Friday, 20 October, 2017

Mark Zuckerberg 'visits' hurricane-hit Puerto Rico in VR promo

Mark Zuckerberg Talks About Hurricanes and Puerto Rico in Virtual Reality Mark Zuckerberg livestreams VR tour of flood-hit Puerto Rico via Facebook Spaces, pledges $1.5 mn for disaster relief
Earnest Maxwell | 11 October, 2017, 00:23

Facebook CEO Mark Zuckerberg and head of social VR Rachel Rubin chose to show off one of the "really neat" features of Facebook Spaces, the company's social virtual-reality platform, and used a 360-degree video shot by NPR of the storm-ravaged nation of Puerto Rico as a backdrop for their VR hangout.

"We're looking around, and, you know, it feels like we're really here in Puerto Rico, where it's obviously a tough place to get to now and a lot of people are really suffering", Zuckerberg explained in the livestream as his avatar grinned.

They then "teleported" to Puerto Rico through a 360 video.

"We use artificial intelligence to build what we call "population maps" so you can look at satellite imagery of an area and get a sense of where it is that people actually live and the density of different places and where there's infrastrucutre going to in those places", said Zuckerberg. The live-stream saw Zuckerberg and Rachel Franklin, head of social VR at Facebook, represented as cartoon avatars in flooded areas of the United States territory, where citizens are still struggling to access clean water, electricity and other necessities in the aftermath of Hurricane Maria.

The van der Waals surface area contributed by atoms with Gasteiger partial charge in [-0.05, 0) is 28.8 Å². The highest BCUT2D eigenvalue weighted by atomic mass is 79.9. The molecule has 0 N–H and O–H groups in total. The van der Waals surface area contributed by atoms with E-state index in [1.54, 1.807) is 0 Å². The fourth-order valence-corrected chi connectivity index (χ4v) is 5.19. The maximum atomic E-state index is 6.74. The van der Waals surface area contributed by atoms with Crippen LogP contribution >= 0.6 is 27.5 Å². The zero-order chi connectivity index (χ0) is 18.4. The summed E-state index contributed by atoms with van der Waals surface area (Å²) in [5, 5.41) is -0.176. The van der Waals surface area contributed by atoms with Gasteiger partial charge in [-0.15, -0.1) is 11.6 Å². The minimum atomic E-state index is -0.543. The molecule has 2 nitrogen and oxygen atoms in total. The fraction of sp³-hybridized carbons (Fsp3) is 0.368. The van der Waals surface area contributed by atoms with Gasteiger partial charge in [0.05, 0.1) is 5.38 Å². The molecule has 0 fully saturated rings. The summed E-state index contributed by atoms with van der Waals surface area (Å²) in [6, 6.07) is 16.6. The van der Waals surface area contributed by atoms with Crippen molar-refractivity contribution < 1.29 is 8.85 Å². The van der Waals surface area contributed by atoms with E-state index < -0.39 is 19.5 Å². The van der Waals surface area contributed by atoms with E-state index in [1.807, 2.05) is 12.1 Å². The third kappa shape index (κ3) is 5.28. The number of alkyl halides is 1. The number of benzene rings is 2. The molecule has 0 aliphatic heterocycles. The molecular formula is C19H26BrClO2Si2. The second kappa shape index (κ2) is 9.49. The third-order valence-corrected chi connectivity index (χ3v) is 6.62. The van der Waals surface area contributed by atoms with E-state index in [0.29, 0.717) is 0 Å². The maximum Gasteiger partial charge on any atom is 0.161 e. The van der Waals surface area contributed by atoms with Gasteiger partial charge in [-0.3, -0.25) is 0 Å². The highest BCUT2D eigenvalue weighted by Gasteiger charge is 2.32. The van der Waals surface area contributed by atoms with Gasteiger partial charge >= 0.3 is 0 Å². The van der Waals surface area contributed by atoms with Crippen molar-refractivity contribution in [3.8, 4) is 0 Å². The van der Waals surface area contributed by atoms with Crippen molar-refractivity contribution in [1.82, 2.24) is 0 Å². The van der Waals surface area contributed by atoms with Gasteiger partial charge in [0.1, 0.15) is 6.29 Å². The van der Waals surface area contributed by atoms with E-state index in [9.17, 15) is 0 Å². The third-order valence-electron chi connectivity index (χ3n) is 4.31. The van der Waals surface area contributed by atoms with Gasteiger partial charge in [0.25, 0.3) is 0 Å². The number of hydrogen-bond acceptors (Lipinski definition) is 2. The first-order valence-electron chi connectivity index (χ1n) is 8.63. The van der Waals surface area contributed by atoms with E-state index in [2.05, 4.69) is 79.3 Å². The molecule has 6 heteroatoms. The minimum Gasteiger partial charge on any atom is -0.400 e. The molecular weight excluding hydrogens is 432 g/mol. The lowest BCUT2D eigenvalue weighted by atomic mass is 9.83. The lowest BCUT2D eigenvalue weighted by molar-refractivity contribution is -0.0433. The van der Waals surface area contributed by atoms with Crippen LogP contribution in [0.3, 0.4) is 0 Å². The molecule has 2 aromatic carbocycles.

Mark Zuckerberg in outer space.

The CEO went on to describe the ways his company had helped the island after Hurricane Maria struck, but as he did, Franklin flicked through various videos of the damaged area, eventually settling on one of a severely flooded residential area.

The company intends to help the flood-hit country via NetHope and the American Red Cross. They later visited the virtual moon, but not until a technical glitch interrupted transmissions and kicked them back into reality for a while.

Zuckerberg also noted that Facebook had already donated more than $1 million to relief efforts.

What should have been an informational Facebook Live session about the social media site's social VR tool Spaces ended up being a tone deaf display that some are calling disaster tourism.

Despite the value of 'safety check, ' it only works if people are connected to the internet. The team will help to increase coordination in relief efforts. However, Community Help feature would help to organize aid efforts in hurricane-ravaged Puerto Rico. "That's going to help the Red Cross figure out where people are who need help".

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